Stories Behind the StatisticsJay Wallace, March 26, 2021
On February 29, 2020, Jacob Riley took 2nd place at the U.S. Olympic Marathon Trials in Atlanta with a time of 2:10:02. He was 42 seconds behind the more familiar Galen Rupp, who has been an Olympic silver medalist for the U.S. in 10,000 (in 2012) and marathon (2016). Diligent data miners would know – or could quickly find – that Riley’s time was a PB, that he had taken 9th at the Chicago Marathon the previous October as the first American in 2:10:36, that he was an All-American XC and track athlete at Stanford and won the 2012 USATF National Club Cross Country Championship. This is all a very impressive pedigree, of course. Nonetheless, all but the most intense running fans will not long remember his times and accomplishments as they stand on their own. (Quick, name the other five members of the American marathon delegation at Rio in 2016..). I am admittedly in the more forgetful group. But illustrating the result with some personal background can make the result stand out in our memories. His is a glaring example.
I try to follow track, cross country, and road racing but can’t consider myself one of the most highly informed running fans. Prior to attending the GWTC watch party last year (Side note: that was the last social event before the pandemic shut everything down. It was an enjoyable time well organized by Vicky Droze; here’s to seeing a resumption of them soon!), I had to do a bit of prepping to gain better familiarity with the competitors. Riley’s background was intriguing. He had a biomechanical engineering degree and seemed to have suffered a number of setbacks in the prior 4 years, most notably surgery in 2018 to remove bone from his heel (Haglund’s deformity) that had plagued him with Achilles problems. This is a major surgical procedure that requires months of recovery. To get to the Trials less than two years later seemed a profound accomplishment. My daughter Alex had this surgery in August 2019 and just graduated with an engineering degree, so not only was his background interesting, sharing these two features with her made him my pick on the men’s side. He was among the 10 or so ones to watch but not considered one of the likely top three by most writers. I felt like an insightful prognosticator as he gradually moved from a distant second pack up to 3rd then 2nd over the last 10K. This was of course a lucky guess, but the added perspective lent some drama and excitement to the proceeding.
My short synopsis doesn’t do justice to Riley’s story. There was far more the ‘comeback kid’ and his coach Lee Troop came back from, well described in a March 13, 2020 Runners World article written by Taylor Dutch. If you haven’t read it, I would highly recommend. Jake Riley – How He Became a Surprise Second-Place Finisher at the Trials (runnersworld.com)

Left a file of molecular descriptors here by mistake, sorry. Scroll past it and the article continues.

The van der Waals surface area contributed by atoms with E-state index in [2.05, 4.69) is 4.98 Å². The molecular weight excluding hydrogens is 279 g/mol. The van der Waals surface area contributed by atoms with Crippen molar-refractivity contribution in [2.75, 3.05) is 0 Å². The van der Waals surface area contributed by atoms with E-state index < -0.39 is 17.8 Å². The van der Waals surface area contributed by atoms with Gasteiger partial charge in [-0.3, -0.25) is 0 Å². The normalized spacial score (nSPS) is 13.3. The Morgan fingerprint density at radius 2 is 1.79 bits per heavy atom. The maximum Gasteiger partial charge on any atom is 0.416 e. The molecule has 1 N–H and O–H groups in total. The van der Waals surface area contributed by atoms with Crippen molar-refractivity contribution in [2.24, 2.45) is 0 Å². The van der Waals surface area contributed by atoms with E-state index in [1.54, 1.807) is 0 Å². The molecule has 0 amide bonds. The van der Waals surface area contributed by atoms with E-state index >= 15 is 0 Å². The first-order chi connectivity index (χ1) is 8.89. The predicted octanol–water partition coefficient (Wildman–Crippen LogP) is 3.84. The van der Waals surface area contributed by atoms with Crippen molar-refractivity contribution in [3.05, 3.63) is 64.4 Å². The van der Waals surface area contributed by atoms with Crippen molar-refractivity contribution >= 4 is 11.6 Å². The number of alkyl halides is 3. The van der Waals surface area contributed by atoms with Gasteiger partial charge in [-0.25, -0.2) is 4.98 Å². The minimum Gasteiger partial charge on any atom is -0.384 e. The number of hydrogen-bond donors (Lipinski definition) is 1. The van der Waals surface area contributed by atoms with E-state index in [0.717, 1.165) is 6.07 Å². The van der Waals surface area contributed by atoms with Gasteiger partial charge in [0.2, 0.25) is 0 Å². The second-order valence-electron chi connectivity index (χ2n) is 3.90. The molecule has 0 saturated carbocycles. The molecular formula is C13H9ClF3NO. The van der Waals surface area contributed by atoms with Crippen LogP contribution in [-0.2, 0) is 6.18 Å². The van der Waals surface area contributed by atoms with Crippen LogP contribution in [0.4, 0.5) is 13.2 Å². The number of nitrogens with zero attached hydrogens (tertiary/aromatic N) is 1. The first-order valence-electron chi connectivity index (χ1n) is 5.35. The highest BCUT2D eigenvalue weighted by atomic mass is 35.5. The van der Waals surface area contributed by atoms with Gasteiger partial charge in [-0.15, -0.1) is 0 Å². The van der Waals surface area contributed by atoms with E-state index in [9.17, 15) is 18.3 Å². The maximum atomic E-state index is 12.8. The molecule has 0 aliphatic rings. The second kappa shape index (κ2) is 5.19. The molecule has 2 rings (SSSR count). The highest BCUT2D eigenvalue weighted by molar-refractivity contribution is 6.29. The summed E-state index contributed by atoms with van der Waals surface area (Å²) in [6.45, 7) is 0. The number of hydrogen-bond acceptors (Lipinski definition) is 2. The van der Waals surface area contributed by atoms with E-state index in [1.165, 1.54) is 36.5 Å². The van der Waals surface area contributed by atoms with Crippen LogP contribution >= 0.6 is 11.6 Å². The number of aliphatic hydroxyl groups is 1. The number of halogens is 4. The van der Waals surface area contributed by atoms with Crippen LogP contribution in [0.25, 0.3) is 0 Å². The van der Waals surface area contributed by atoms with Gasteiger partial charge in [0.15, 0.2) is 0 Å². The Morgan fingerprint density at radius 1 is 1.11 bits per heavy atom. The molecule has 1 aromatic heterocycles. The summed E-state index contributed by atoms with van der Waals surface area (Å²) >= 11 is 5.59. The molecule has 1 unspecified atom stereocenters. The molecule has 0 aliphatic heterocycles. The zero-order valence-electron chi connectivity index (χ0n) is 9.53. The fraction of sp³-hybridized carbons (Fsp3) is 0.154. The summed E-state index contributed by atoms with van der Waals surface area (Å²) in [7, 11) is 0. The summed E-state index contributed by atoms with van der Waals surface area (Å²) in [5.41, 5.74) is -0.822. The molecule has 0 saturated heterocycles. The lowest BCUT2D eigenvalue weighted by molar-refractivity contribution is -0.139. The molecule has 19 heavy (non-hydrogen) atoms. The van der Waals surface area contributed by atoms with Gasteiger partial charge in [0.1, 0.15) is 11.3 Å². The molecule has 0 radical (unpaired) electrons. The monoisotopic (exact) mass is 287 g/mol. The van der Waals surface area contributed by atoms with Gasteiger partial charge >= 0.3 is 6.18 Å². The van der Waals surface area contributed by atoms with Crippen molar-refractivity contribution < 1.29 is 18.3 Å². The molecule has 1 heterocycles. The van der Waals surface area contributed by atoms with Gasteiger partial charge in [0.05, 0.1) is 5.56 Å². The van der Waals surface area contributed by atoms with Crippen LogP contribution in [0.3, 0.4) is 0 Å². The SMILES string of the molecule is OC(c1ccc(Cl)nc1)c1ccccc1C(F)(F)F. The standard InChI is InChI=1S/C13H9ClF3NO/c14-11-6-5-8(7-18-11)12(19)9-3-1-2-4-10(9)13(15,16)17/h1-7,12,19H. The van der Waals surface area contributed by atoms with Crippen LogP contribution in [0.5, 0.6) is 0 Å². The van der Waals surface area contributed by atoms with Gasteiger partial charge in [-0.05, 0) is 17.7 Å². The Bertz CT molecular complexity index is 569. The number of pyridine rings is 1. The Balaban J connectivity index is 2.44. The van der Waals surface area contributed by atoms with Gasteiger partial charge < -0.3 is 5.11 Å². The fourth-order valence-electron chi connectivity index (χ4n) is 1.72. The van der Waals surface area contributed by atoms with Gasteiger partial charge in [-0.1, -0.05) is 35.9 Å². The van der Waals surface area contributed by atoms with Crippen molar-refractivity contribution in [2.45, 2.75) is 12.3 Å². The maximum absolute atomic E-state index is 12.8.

My point in bringing this up is that there are engaging human stories behind most all race results. Club members can no doubt recollect much of Adriana Piekarewicz’s and Stanley Linton’s journey to their spot in that race, and Gary Droze did a fine job interviewing them for club members afterward. I had also “picked” a couple women athletes to follow that ultimately didn’t qualify, but enjoyed learning about them regardless.
Beyond the elite level, though, I am interested in hearing your ‘Stories behind the Numbers’ as we cautiously return to competition again. They don’t have to be epic comebacks such as Riley’s. Anything representative of a milestone or significant personal accomplishment would do. For example, a return to racing after a long setback for one reason or another. The journey leading to a first time under a milestone such as 20 or even 30 minutes for the 5K would be excellent. An alternative example would be a description of the immediate battle within the race itself, such as Gary Griffin wrote a few years ago of his back and forth with Bill McGuire fighting for the Grandmaster title at Thomasville Road Baptist Church 5K. There is no minimum length, a couple paragraphs will do. You can send a Word file to Peg Griffin (email@example.com) or send me some details (firstname.lastname@example.org) and I’ll piece it together, making sure to run the draft by you before posting. You could also send it in on behalf of a friend of family members’ result. This sport in general – and GWTC in particular – is full of great human stories. I hope we can make them a regular part of this web site.
Postscript: Alex will be competing in her first marathon at the Hachie 50 distance event in Waxahachie, Texas May 1st, also less than 2 years after a peach-pit sized chunk of bone was removed from her heel. There will be a result of some sort, a time and place on a web site. For her and her biggest fan, there is a good story behind that number. I might write a couple paragraphs on it.